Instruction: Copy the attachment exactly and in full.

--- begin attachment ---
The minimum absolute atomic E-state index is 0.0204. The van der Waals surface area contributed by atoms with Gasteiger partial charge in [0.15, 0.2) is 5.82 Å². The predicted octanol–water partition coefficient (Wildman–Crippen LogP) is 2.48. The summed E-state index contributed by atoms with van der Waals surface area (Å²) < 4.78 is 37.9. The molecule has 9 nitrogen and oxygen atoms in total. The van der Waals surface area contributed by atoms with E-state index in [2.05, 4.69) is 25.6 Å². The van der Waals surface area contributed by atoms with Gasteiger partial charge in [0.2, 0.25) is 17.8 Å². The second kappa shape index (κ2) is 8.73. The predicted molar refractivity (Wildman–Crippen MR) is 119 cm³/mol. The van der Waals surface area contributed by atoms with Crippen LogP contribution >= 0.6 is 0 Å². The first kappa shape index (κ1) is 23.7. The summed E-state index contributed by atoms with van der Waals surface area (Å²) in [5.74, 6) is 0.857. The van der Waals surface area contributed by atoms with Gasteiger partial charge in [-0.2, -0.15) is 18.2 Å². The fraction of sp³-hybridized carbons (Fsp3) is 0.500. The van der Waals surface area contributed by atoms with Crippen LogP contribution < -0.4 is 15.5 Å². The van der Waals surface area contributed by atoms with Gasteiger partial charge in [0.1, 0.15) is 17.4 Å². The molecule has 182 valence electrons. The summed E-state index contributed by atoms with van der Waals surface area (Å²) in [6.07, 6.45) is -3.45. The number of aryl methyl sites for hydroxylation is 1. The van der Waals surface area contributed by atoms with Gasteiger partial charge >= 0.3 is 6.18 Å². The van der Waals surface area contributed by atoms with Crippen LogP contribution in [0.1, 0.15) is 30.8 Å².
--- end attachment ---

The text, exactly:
The minimum absolute atomic E-state index is 0.0204. The van der Waals surface area contributed by atoms with Gasteiger partial charge in [0.15, 0.2) is 5.82 Å². The predicted octanol–water partition coefficient (Wildman–Crippen LogP) is 2.48. The summed E-state index contributed by atoms with van der Waals surface area (Å²) < 4.78 is 37.9. The molecule has 9 nitrogen and oxygen atoms in total. The van der Waals surface area contributed by atoms with E-state index in [2.05, 4.69) is 25.6 Å². The van der Waals surface area contributed by atoms with Gasteiger partial charge in [0.2, 0.25) is 17.8 Å². The second kappa shape index (κ2) is 8.73. The predicted molar refractivity (Wildman–Crippen MR) is 119 cm³/mol. The van der Waals surface area contributed by atoms with Crippen LogP contribution >= 0.6 is 0 Å². The first kappa shape index (κ1) is 23.7. The summed E-state index contributed by atoms with van der Waals surface area (Å²) in [5.74, 6) is 0.857. The van der Waals surface area contributed by atoms with Gasteiger partial charge in [-0.2, -0.15) is 18.2 Å². The fraction of sp³-hybridized carbons (Fsp3) is 0.500. The van der Waals surface area contributed by atoms with Crippen LogP contribution < -0.4 is 15.5 Å². The van der Waals surface area contributed by atoms with Gasteiger partial charge in [0.1, 0.15) is 17.4 Å². The molecule has 182 valence electrons. The summed E-state index contributed by atoms with van der Waals surface area (Å²) in [6.07, 6.45) is -3.45. The number of aryl methyl sites for hydroxylation is 1. The van der Waals surface area contributed by atoms with Gasteiger partial charge >= 0.3 is 6.18 Å². The van der Waals surface area contributed by atoms with Crippen LogP contribution in [0.1, 0.15) is 30.8 Å².